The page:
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August 25, 2017


If Donald Trump has served no other purpose, it occurs to me that he has at least uncovered the festering hypocrisies politicians employ to secure and maintain power. The problem of winning elections involves not only telling people what they want to hear but how to do as one pleases afterwards and somehow persuade the perhaps disappointed electorate that what you are doing is what you promised to do (as qualified, of course, with “newly-discovered facts” of which you were unaware or claim to have been unaware during the campaign and other excuses for action or non-action to fit the occasion, e.g., a recalcitrant Congress or judiciary, the Separation of Powers doctrine etc.).

To be fair, Donald Trump did not invent such political pretense. Politicians of all parties have used it to hedge their bets. However, he has gone to new lengths in political gamesmanship by threatening to shut the government down unless (a Republican!) Congress appropriates money to build the wall he persistently promised to build during his campaign because, among other things, what he now proposes is not what he promised. His “promise” was that Mexico would pay for the wall. Bullying the Congress to instead pay for it was never mentioned in his pre-election blather. He is therefore threatening the Congress to keep a “campaign promise” that was never made. I suppose the “newly-discovered evidence” became known to him when the Mexican president told him after the election that no pesos would be involved. Period.

I think the principle involved in horse-trading between the executive and legislative branches here is more important than whether this ridiculous project is carried out to a conclusion. Thus if Trump is successful in having the Congress approve paying for the wall with taxpayer money desperately needed elsewhere (and in a day and age of already immense national debt) under threat of government shutdown, then, the principle having been established, what is to keep him from issuing such a threat or a similar one on each such item in the budget he wants funded in the future? The Constitution clearly gives the exclusive rights to make appropriations of public monies to the legislative branch, but is silent on the political maneuvering which may be required to persuade the Congress to do so.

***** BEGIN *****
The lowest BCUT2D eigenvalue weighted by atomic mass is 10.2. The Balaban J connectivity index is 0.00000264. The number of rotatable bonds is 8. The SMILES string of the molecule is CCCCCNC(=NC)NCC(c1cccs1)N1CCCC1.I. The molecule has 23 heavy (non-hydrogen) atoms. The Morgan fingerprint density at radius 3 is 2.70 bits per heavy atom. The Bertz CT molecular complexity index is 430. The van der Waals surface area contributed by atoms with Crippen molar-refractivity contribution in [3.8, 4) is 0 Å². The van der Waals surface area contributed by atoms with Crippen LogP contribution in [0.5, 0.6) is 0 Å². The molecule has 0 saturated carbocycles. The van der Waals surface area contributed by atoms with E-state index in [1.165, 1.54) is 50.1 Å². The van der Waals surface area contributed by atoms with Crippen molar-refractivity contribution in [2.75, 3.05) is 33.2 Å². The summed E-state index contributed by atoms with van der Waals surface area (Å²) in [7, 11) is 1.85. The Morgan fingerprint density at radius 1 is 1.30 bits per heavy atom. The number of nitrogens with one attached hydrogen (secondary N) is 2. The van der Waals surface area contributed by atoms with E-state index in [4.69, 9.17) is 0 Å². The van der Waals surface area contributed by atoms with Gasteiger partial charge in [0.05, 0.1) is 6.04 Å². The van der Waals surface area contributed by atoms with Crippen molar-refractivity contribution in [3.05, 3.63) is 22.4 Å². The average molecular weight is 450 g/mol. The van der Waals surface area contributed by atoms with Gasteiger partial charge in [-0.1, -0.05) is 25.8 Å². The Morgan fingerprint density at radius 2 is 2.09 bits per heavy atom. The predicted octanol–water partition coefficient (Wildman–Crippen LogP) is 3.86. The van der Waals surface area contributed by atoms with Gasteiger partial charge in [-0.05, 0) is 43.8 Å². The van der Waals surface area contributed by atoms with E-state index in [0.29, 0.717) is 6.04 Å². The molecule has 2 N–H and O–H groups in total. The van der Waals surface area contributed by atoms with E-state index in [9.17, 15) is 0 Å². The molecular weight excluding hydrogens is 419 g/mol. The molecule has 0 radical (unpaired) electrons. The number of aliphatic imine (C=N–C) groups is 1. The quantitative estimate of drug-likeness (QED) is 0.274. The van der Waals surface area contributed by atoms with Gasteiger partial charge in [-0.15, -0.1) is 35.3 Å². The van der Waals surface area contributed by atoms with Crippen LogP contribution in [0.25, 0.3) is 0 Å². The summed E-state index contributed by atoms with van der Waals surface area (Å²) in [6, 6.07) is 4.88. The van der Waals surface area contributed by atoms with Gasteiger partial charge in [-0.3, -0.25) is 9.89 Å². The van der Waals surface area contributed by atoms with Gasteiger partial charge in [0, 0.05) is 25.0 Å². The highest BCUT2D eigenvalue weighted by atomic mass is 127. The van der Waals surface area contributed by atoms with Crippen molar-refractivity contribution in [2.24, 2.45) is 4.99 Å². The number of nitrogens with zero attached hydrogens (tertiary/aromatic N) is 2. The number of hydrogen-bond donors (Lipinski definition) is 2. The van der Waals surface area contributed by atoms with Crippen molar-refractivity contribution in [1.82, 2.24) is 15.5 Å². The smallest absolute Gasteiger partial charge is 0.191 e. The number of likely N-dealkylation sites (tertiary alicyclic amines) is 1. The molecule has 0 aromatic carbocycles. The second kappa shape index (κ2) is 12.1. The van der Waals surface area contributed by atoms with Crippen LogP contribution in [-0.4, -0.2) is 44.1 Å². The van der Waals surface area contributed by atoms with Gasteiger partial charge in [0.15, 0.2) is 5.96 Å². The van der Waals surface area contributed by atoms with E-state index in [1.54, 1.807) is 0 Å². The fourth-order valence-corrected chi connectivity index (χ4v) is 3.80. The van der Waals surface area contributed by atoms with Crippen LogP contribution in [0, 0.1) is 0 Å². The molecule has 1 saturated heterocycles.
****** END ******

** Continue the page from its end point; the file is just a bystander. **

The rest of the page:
Trump’s  cavalier off the cuff threat to shut down the government (if he can and if carried out), would cost more just in terms of the costs of bureaucratic shuffling and reshuffling for the event than building the wall would cost, not to mention the potential for an economic crisis since we would have disavowed payment of our debt. I would expect violent contractions in the stock and bond markets, a dollar gone south in currency markets, a negative Moody’s rating that would perhaps greatly increase our interest on federal paper, a foreign investment crash etc. etc. etc., all as a direct result of such domestic political games.